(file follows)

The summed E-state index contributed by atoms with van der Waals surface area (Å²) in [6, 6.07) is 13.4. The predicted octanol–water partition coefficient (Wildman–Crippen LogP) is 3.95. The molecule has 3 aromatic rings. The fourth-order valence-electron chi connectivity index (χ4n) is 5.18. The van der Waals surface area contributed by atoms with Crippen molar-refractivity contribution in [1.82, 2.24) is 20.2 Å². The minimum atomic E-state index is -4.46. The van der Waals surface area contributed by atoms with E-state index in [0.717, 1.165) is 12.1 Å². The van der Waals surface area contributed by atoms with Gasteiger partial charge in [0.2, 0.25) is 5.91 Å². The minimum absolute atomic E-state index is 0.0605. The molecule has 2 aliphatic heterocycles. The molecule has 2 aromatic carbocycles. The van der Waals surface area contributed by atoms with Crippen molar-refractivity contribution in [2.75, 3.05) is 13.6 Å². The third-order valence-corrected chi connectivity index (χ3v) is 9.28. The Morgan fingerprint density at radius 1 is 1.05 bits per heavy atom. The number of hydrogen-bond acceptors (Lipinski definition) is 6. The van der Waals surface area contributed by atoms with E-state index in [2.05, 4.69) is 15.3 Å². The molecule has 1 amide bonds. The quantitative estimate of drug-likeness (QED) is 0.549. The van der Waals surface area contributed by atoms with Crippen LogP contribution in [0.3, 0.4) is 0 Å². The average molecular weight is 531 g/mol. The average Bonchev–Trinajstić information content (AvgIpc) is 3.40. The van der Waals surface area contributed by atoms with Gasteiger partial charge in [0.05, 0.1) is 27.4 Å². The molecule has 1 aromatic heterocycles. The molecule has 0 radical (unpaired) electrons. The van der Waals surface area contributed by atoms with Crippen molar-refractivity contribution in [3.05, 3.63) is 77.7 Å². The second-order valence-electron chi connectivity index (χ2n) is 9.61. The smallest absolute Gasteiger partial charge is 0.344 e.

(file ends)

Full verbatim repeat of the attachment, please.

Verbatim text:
The summed E-state index contributed by atoms with van der Waals surface area (Å²) in [6, 6.07) is 13.4. The predicted octanol–water partition coefficient (Wildman–Crippen LogP) is 3.95. The molecule has 3 aromatic rings. The fourth-order valence-electron chi connectivity index (χ4n) is 5.18. The van der Waals surface area contributed by atoms with Crippen molar-refractivity contribution in [1.82, 2.24) is 20.2 Å². The minimum atomic E-state index is -4.46. The van der Waals surface area contributed by atoms with E-state index in [0.717, 1.165) is 12.1 Å². The van der Waals surface area contributed by atoms with Gasteiger partial charge in [0.2, 0.25) is 5.91 Å². The minimum absolute atomic E-state index is 0.0605. The molecule has 2 aliphatic heterocycles. The molecule has 2 aromatic carbocycles. The van der Waals surface area contributed by atoms with Crippen molar-refractivity contribution in [2.75, 3.05) is 13.6 Å². The third-order valence-corrected chi connectivity index (χ3v) is 9.28. The Morgan fingerprint density at radius 1 is 1.05 bits per heavy atom. The number of hydrogen-bond acceptors (Lipinski definition) is 6. The van der Waals surface area contributed by atoms with E-state index in [2.05, 4.69) is 15.3 Å². The molecule has 1 amide bonds. The quantitative estimate of drug-likeness (QED) is 0.549. The van der Waals surface area contributed by atoms with Crippen LogP contribution in [0.3, 0.4) is 0 Å². The average molecular weight is 531 g/mol. The average Bonchev–Trinajstić information content (AvgIpc) is 3.40. The van der Waals surface area contributed by atoms with Gasteiger partial charge in [0.05, 0.1) is 27.4 Å². The molecule has 1 aromatic heterocycles. The molecule has 0 radical (unpaired) electrons. The van der Waals surface area contributed by atoms with Crippen molar-refractivity contribution in [3.05, 3.63) is 77.7 Å². The second-order valence-electron chi connectivity index (χ2n) is 9.61. The smallest absolute Gasteiger partial charge is 0.344 e.